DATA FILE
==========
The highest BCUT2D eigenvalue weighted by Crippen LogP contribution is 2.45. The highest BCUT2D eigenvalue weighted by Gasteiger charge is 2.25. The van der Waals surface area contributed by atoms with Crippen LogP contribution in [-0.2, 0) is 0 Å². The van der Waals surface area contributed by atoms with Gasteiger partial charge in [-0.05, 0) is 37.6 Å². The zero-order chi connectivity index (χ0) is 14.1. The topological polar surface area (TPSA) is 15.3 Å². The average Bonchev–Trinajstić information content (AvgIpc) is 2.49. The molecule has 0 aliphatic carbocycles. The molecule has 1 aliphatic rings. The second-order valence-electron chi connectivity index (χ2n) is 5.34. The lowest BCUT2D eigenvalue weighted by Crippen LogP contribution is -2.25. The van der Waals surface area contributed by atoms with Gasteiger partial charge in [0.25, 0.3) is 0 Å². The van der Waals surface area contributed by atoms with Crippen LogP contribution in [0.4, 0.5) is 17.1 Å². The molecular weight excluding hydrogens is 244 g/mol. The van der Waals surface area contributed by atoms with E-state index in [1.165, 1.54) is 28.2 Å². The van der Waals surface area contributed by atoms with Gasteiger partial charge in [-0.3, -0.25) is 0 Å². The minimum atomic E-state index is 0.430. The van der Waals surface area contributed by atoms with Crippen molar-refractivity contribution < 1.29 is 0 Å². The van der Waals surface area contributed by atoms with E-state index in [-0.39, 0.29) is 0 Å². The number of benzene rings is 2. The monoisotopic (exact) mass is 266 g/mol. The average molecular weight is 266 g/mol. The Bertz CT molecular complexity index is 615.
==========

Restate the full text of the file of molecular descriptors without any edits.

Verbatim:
The highest BCUT2D eigenvalue weighted by Crippen LogP contribution is 2.45. The highest BCUT2D eigenvalue weighted by Gasteiger charge is 2.25. The van der Waals surface area contributed by atoms with Crippen LogP contribution in [-0.2, 0) is 0 Å². The van der Waals surface area contributed by atoms with Gasteiger partial charge in [-0.05, 0) is 37.6 Å². The zero-order chi connectivity index (χ0) is 14.1. The topological polar surface area (TPSA) is 15.3 Å². The average Bonchev–Trinajstić information content (AvgIpc) is 2.49. The molecule has 0 aliphatic carbocycles. The molecule has 1 aliphatic rings. The second-order valence-electron chi connectivity index (χ2n) is 5.34. The lowest BCUT2D eigenvalue weighted by Crippen LogP contribution is -2.25. The van der Waals surface area contributed by atoms with Gasteiger partial charge in [0.25, 0.3) is 0 Å². The van der Waals surface area contributed by atoms with Crippen LogP contribution in [0.4, 0.5) is 17.1 Å². The molecular weight excluding hydrogens is 244 g/mol. The van der Waals surface area contributed by atoms with E-state index in [1.165, 1.54) is 28.2 Å². The van der Waals surface area contributed by atoms with Gasteiger partial charge in [-0.3, -0.25) is 0 Å². The minimum atomic E-state index is 0.430. The van der Waals surface area contributed by atoms with Crippen molar-refractivity contribution < 1.29 is 0 Å². The van der Waals surface area contributed by atoms with E-state index in [-0.39, 0.29) is 0 Å². The number of benzene rings is 2. The monoisotopic (exact) mass is 266 g/mol. The average molecular weight is 266 g/mol. The Bertz CT molecular complexity index is 615.